There are some mature themes in this novel, from murder to suicide, which Lynagh handles with gravity and sensitivity. At the same time, the book thrills with warmth – the sudden bursts of energy as the young Sophia bursts into the kitchen late for school, or is enveloped by her Grandma and handed a cup of coffee, or slowly grows attached to a couple she has only met in her dreams. This is a very human book, and it made me feel warm inside.

Hidden Variables has a linear narrative that is disrupted by visions, dreams and memories, aided by a language of fragmentation. Like the pathways Arhl watches, and the potential futures that branch off in different directions, this book strains with a gently supernatural energy – and it is a joy to watch it unfurl.

The Pied Piper of Digital Marketing by Simba Mudonzvo



The Pied Piper by Simba Mudonzvo offers a startling new perspective on digital marketing. Fresh concepts in the industry are explored in a way that is both imaginative and engaging: through a series of analogies drawn between marketing and the mythical world of the Piper.

The story is told through an extensive analogy that connects the world of the Pied Piper to digital marketing, in a subtle and unique way. This merging of fiction and non-fiction was very successful, although I think that Simba could have benefited from making some of the finer points of his analogy more explicit. The book was a fun read and I was left more entertained than enlightened, although I did learn a lot along the way.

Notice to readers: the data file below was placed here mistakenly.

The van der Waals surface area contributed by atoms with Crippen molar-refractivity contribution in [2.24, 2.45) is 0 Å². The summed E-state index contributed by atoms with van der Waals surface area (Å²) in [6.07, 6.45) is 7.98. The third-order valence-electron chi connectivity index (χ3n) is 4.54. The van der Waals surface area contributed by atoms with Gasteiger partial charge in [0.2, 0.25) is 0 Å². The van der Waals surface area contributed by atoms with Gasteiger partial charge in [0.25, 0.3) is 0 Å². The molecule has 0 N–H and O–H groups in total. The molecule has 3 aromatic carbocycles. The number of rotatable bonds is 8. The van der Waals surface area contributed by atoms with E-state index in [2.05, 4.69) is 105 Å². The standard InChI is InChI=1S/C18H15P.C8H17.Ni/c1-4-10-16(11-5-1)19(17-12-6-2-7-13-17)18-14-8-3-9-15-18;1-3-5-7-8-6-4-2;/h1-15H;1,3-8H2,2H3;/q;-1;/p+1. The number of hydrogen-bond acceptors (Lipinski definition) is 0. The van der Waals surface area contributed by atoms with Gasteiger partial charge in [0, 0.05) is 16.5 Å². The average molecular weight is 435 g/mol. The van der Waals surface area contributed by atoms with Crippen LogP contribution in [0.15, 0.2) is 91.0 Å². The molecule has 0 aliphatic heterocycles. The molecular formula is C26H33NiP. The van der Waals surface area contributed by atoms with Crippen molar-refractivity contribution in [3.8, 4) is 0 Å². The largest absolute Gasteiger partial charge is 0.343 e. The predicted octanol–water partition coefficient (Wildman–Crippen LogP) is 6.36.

The fictionality of the short story was something that I really enjoyed. The characters are depicted in great detail, each equipped with their own witty dialogue, a personal history and a unique outlook on life. I would have liked to have seen a bit more depth from some of the characters; the Piper in particular took hold of my imagination and I would have liked to learn more about him, such as his inner thoughts and feelings.

Simba’s writing style is very self-aware and some of his metaphors are stunning, with unusual connections being drawn between the tenor and the grounds. Overall, this short story was very easy to read, although there are a few moments when the wealth of imagery became a bit oppressive, and as a reader I found it occasionally difficult to trace the plot. That said, in the few moments that were like this, I was able to enjoy the effects of the words themselves, and appreciate the apparent joy Simba takes in experimenting with sentence structure.

This is a brand-new take on digital marketing and one that employs myth in a thought-provoking way. I would recommend this short story to anyone who wants to learn more about new concepts in digital marketing, whilst at the same time, enjoying a riveting read with some great characters and a plot full of twists and turns!

Michael Sceptre and the Deathful Chess Games by Simba Mudonzvo



Michael Sceptre and the Deathful Chess Games is the first novel in what is shaping up to be an epic new series by author Simba Mudonzvo. The book follows the adventures of Michael, a young boy who reluctantly turns to chess to help him escape from school – a decision with far greater consequences than he could ever have imagined.